The business model, growth plans and the efficiency of the airline will however be put to test in the speed with which the AOP is secured, and the way in which the airline’s revenues and fleet grow. Customer satisfaction will be another key performance indicator. Airlines with discipline across departments are the most likely to succeed, just like market leader IndiGo, which has benefitted all three stakeholders: the board, employees, and passengers.
Fly Easy (India), the brand name of a Bangalore based regional airline proposed to be started by ABC Aviation and Training Services Private Limited, has called for applications for positions in ten departments in the company.
The startup-airline company had received its initial NOC (No Objection Certificate) from the aviation ministry on the 18th of January, 2012. This is five days earlier than Air Costa’s first NOC which was issued on the 23rd of January, 2012.
The initial NOC is valid for a period of 18 months, and must be renewed every six months thereafter to maintain its validity. The airline is presently in its third (3rd) renewal, and will have to apply for its fourth (4th) renewal on the 23rd of January 2015.
The airline may apply for its AOP during its 5th renewed NOC period, if all goes as per plan. However, it is uncertain if the airline has sufficient funds to start operations.
The airline reportedly has an authorised capital of INR 12 Crores. This would have been just sufficient (only to meet regulatory requirements, insufficient for operations though) to start an airline with aircraft such as the E170 and E175. However, for an airline that plans to fly the E190s (or heavier aircraft), the regulatory requirement is a minimum paid up capital (not authorized capital) of INR 30 Crores minimum. The airline’s reported authorized capital is not in agreement with the airline’s plans to fly E190 aircraft.
As of today, the airline aims for a regional scheduled operator’s permit for the Southern Region – the most lucrative region for regional operations in the country. Earlier news reports had indicated Guwahati, Amritsar and Surat as ‘priority’ destinations. The airline indicates its plans to have a fleet of Embraer E-190 aircraft. Such aircraft will help any airline tap long, thin markets that are either underserved or virgin. Aircraft with the range and capacity of an Embraer E190 (a little more than 100 seats – 112 in the case of Air Costa) gain prominence in the light of the saturation and focus of/on mature markets – Tier I routes and certain Tier III routes.
The airline’s website is up, and the brand colours, design and theme are perhaps the best amongst startup regional airlines in the country.
The airline company has an office at Bangalore’s Kempegowda International Airport’s Alpha 3, though the company is registered at Trivandrum, at an area just south-east of Trivandrum international airport.
The airline company has four directors – Rafi Sainulabdeen Mohammed, Rajesh Ebrahimkutty Majidha Beevi, Sanaulla Zulfiqar Ahmed Khan and a ‘Rajesh’.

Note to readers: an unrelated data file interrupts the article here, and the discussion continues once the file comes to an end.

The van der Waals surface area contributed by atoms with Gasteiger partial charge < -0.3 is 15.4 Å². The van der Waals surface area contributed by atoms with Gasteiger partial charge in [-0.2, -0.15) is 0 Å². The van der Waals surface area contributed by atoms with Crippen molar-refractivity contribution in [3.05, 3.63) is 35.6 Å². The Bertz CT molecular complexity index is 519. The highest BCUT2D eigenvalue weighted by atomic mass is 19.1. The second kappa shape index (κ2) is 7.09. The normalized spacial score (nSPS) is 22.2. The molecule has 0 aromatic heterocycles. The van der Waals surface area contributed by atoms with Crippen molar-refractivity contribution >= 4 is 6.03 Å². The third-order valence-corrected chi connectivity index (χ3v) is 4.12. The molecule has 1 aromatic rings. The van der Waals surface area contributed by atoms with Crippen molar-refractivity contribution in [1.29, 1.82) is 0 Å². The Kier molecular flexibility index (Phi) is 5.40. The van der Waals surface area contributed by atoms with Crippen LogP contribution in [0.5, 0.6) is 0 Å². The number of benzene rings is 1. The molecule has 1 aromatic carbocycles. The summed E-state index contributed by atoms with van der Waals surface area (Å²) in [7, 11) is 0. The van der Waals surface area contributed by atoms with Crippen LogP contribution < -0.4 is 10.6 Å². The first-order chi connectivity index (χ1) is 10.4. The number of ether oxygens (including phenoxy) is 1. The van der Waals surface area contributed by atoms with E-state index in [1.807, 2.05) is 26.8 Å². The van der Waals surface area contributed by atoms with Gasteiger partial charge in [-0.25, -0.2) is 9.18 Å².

As per the airline’s website, the CEO is Finn Thaulow. It is uncertain whether he is the CEO or still a CEO-designate. The approximately 60 year old Norwegian CEO was formerly with FlyMe Europe, and Syrian Pearl Airlines. During his tenure as CEO at FlyMe Sweden, the airline, which operated Boeing 737 Classics (-300 & -500), filed for bankruptcy in March 2007. The sudden closure affected numerous passengers who had purchased tickets from the airline.
In 2011, trial against FlyMe was initiated, in which the CEO, Finn Thaulow, along with three others were charged. Finn Thaulow was charged with ‘serious accounting fraud’, as reported by Gotheborg Daily- a Swedish Daily. Reportedly, the four accused ’emptied the company of 40 million kronor in the winter of 2006 through a fictitious transaction involving the purchase of shares in River Don Ltd’. At this moment, we have been unable to establish the result of the trial.
Syrian Pearl Airlines, which was founded in 2008, with Finn as the CEO, started operations in May 2009 with a BAe 146-300. The airline had entered into a ACMI (Aircraft, Crew, Maintenance, Insurance) agreement with Orion Air of Spain, concerning two BAe 146 aircraft, one of which it started operations with. According to the US Department of Commerce, the agreement was a breach of US export regulations. Finn had privately appealed against a temporary denial order (TDO), stating that it was Orion Air’s responsibility for ‘obtaining all necessary licenses and governmental approvals on Orion Air before sending the two BAE 146-300 aircraft to Syria’. The airline ceased operations three months after its commencement, when the lessor Orion Air pulled out due to the US sanctions imposed on it.
Finn Thaulow was on the shortlist for Tarom’s board of directors. Tarom is the flag carrier of Romania.
Prior to FlyME, Finn was the Vice President of Alliances and Corporate partners at SAS Scandinavian Airlines – the flag carrier of Sweden, Norway and Denmark. He was also part of Spanair’s management team. Spanair, which ceased operation in 2012, was a Spanish airline, and a subsidiary of the SAS Group during Finn’s engagement.
Finn has over 25 years of aviation experience, and that may immensely benefit the airline, should it take-off.